CATrends: Fake Reference Prices
The illusion of savings.
Transparent Airfares Act of 2014 is anything but transparent.
Updated July 30
The U.S. House of Representatives on Monday approved the Transparent Airfares Act of 2014 bill, which, however contradictory to its title, would hide certain government taxes and fees from consumers until checkout. It now heads to the Senate.
Our original story follows.
When it comes to airfares, do consumers prefer to know the full cost of their flight up-front or do they prefer to get hit with hidden fees and taxes at checkout?
Congress and the airline industry seem to think consumers prefer the latter. The Transparent Airfares Act of 2014, a bill supported by the bipartisan House Transportation and Infrastructure Committee, would void a 2012 rule that required airlines to include all mandatory taxes and fees in the base price of a ticket. The new bill would allow airlines to advertise deceptively low prices only to hit consumers with the full fare, generally 20 percent higher, at checkout.
But supporters of the bill, sponsored by U.S. Rep. Bill Shuster (R-Penn) along with 16 Republican and 16 Democrats, claim the full-fare advertising rule forces airlines to shoulder the blame when in fact government-related taxes and fees cause the rise in airfare.
“The cost of airline tickets will never be transparent as long as the Department of Transportation requires airlines to hide taxes, surcharges, and fees from consumers,” said U.S. Rep. Tom Graves (R-GA), one of the bill’s co-sponsors, in an Orwellian press release.
According to the House Transportation and Infrastructure Committee, government taxes and fees account for $63 of a typical $300 domestic flight ticket. Should the Transparent Airfares Act become law, airlines would be able to advertise those $300 tickets as costing $237, tacking on the extra $63 only at checkout.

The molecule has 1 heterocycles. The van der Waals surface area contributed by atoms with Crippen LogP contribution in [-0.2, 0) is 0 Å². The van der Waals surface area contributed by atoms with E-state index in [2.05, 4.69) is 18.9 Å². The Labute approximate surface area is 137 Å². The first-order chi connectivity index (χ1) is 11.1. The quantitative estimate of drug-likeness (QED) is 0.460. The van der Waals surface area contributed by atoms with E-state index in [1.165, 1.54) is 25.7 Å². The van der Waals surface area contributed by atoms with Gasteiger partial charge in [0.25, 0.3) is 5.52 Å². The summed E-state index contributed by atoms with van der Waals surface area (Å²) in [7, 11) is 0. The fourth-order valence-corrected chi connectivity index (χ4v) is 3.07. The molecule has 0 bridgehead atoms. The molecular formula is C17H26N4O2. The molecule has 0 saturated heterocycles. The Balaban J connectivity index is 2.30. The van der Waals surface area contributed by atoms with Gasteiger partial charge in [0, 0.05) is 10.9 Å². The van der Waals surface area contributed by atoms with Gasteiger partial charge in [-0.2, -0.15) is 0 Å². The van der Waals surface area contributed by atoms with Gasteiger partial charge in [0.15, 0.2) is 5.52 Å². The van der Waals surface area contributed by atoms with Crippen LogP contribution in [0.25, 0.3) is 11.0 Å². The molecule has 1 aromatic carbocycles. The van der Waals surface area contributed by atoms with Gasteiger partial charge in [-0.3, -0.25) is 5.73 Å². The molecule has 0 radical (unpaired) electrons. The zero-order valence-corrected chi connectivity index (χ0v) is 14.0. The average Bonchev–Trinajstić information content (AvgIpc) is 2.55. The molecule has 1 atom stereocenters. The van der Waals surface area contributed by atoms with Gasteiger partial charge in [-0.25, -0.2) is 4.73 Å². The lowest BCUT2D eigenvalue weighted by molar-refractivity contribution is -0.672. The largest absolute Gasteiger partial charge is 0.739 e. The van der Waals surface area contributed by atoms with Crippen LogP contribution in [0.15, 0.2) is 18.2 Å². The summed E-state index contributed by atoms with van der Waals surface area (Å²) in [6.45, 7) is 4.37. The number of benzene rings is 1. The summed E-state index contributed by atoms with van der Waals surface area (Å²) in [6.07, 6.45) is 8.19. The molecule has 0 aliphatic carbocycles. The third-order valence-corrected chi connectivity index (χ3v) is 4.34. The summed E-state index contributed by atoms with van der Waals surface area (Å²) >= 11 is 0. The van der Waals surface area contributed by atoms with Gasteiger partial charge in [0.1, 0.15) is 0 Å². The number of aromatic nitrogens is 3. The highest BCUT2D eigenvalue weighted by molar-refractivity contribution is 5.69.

In effect, the airline industry is seeking to take advantage of the bait-and-switch advertising that remains ubiquitous in the rest of the travel industry – a “they lie, so why can’t we?” argument. Many hotels sneak “resort fees” onto bills (an estimated $2.1 billion of them in 2013), and almost all hotels and car-rental companies advertise a base price that doesn’t include the hundreds of dollars in taxes and fees that only show up at checkout.
The FTC refers to these practices as “A way of listing prices online so as to make them seem lower than they really are by waiting until the end of the checkout process to add extra fees or charges. Drip pricing makes it difficult to comparison shop by hiding the true cost of a purchase.,” and it sent letters to 22 hotel operators in 2012 warning that such practices may be violating the law. Yet drip pricing remains an issue in the travel industry, and now airlines are looking to get back in on the fun.
Consumers, however, are the ones stuck playing a guessing game when advertised prices fail to match up with the actual prices. The only thing transparent about the Transparent Airfares Act of 2014 is that the airline industry wants to benefit at the expense of its customers.
The illusion of savings.
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